A: For me it has been finding a balance between the want and the don’t. I want to build my dream capsule wardrobe, but it has to take some time. I won’t come across (or afford) every dream item straight away. So I try to see it as a long game.
My #OneItemAMonth challenge has made me think a lot more about each item I decide to purchase. Do I need it? Will it fit with the other clothes in my wardrobe? And most importantly, will I love it for years to come?
I’m actually feeling a lot more excited about shopping now than I did before because now I’m getting the actual things I want instead of cheap copies. That’s the beauty of the slow fashion movement.
Q: “The next thing you buy should be so expensive that it hurts a little.” What do you think about that statement, as it relates to spending more on quality over quantity?
A: I have definitely leveled up when it comes to my tolerance of what I feel an item is allowed to cost since I switched paths. Now I think about “price-per-wear” and resale value over the actual price tag. Some of my “cheapest” items in my wardrobe were at the time of purchasing so expensive that it hurt a little.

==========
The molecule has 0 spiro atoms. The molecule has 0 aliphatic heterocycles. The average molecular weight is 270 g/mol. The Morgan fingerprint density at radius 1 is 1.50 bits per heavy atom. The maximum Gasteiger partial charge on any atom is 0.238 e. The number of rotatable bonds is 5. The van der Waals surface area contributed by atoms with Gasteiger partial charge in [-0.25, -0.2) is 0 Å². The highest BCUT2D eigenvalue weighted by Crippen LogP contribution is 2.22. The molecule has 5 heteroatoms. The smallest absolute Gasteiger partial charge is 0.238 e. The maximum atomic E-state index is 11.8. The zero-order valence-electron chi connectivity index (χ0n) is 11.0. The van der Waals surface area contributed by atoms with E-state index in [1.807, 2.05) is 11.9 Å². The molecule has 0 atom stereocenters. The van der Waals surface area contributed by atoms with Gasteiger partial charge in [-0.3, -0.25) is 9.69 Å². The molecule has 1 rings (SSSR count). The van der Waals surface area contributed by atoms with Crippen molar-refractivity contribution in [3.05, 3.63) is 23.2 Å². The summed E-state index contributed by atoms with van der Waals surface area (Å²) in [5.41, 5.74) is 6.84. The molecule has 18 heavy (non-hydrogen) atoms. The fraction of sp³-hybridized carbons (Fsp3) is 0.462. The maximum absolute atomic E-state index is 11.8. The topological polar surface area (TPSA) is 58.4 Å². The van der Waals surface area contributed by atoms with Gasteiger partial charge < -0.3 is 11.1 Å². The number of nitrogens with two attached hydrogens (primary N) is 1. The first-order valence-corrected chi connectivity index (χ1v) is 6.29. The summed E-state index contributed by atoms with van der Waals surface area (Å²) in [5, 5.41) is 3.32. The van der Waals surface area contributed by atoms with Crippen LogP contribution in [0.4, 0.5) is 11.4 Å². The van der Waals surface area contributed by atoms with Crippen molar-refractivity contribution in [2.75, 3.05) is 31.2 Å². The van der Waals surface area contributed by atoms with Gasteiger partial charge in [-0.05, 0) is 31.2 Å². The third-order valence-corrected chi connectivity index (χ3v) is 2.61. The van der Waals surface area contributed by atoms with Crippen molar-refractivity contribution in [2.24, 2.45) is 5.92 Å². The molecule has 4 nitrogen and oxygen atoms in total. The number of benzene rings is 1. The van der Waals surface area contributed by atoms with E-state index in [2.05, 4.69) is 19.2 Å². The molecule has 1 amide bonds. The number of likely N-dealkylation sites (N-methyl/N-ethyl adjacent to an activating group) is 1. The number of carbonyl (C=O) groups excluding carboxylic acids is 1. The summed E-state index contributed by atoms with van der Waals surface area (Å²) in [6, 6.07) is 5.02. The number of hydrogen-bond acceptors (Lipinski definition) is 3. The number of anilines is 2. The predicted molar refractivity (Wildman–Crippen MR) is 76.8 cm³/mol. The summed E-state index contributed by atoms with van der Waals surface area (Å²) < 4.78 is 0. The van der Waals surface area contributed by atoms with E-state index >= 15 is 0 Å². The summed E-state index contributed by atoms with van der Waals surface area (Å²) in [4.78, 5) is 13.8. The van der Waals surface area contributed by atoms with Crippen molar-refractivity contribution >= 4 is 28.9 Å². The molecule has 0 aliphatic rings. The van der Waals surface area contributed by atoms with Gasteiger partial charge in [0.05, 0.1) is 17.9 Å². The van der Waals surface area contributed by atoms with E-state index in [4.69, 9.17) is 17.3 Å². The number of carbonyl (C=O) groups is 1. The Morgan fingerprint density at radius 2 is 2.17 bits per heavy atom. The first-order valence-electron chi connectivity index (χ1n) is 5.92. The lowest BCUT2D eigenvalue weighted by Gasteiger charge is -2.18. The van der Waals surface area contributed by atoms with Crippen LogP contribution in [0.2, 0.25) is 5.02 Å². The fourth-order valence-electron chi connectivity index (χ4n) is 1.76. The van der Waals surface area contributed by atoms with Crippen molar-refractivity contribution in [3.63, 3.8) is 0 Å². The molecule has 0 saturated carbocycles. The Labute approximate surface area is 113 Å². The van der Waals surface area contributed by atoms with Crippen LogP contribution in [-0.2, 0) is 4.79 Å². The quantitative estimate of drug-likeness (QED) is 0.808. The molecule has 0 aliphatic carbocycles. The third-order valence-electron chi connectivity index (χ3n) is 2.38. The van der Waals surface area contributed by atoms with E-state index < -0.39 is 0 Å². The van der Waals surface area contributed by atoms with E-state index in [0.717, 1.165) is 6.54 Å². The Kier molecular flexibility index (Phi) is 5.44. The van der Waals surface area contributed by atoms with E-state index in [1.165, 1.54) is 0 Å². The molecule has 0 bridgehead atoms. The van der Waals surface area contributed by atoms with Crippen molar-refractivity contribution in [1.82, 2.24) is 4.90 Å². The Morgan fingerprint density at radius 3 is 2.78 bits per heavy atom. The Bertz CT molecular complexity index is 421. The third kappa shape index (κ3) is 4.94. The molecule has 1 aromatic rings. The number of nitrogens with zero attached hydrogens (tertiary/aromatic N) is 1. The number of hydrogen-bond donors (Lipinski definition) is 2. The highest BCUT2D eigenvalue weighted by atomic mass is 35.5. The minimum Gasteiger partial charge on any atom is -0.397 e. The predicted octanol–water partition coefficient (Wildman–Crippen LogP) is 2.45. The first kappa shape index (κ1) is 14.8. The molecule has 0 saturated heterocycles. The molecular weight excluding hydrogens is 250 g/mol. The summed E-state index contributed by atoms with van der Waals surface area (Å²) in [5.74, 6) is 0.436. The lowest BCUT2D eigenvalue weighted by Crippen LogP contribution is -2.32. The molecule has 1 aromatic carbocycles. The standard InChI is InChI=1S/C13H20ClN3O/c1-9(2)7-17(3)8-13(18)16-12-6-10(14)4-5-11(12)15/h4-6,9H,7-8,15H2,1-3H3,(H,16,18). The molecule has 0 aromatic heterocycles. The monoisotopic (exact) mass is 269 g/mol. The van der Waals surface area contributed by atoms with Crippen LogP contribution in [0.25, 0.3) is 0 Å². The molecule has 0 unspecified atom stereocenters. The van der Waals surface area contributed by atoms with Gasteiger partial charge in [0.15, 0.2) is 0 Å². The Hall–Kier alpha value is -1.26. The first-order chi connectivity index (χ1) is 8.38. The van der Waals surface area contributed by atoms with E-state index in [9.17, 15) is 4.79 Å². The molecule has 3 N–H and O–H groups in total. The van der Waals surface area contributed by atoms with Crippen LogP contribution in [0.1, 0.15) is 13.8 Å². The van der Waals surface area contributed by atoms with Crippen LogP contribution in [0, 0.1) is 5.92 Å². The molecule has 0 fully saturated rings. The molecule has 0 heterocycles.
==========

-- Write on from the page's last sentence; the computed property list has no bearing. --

Of course it’s all about knowing what to spend your money on. Invest more on things you will use a lot.
Q: Another theory I have is that the Instagram generation/culture has actually encouraged more frequent spending (or perhaps growth in consumers’ habit to resell gently used items), since so much of life and “personal brand” is now experienced and created online. How do you think that meshes with the overall call to consume less?
A: I think the pressure of producing new content and affiliate sales can make influencer shop more from the fast-fashion side of the spectrum. This unfortunately will influence the followers to do the same. So it’s a massive problem. Luckily the sustainable community is growing and showing that there are other ways.
I love when an influencer shows how they are re-selling items they are not using. It gets the followers used to the idea that pre-loved is ok.
Q: What brands or designers do you like? What are your top 5 if you had to choose?
Q: Given your principles and personal style, what sorts of things do you look for now in an item and/or brand you’re considering?
A: Longevity and versatility. An item must be timeless, suit my personal style and work with the rest of my wardrobe.
Q: How do you judge quality? It can be so hard, because quality can be both subjective and objective.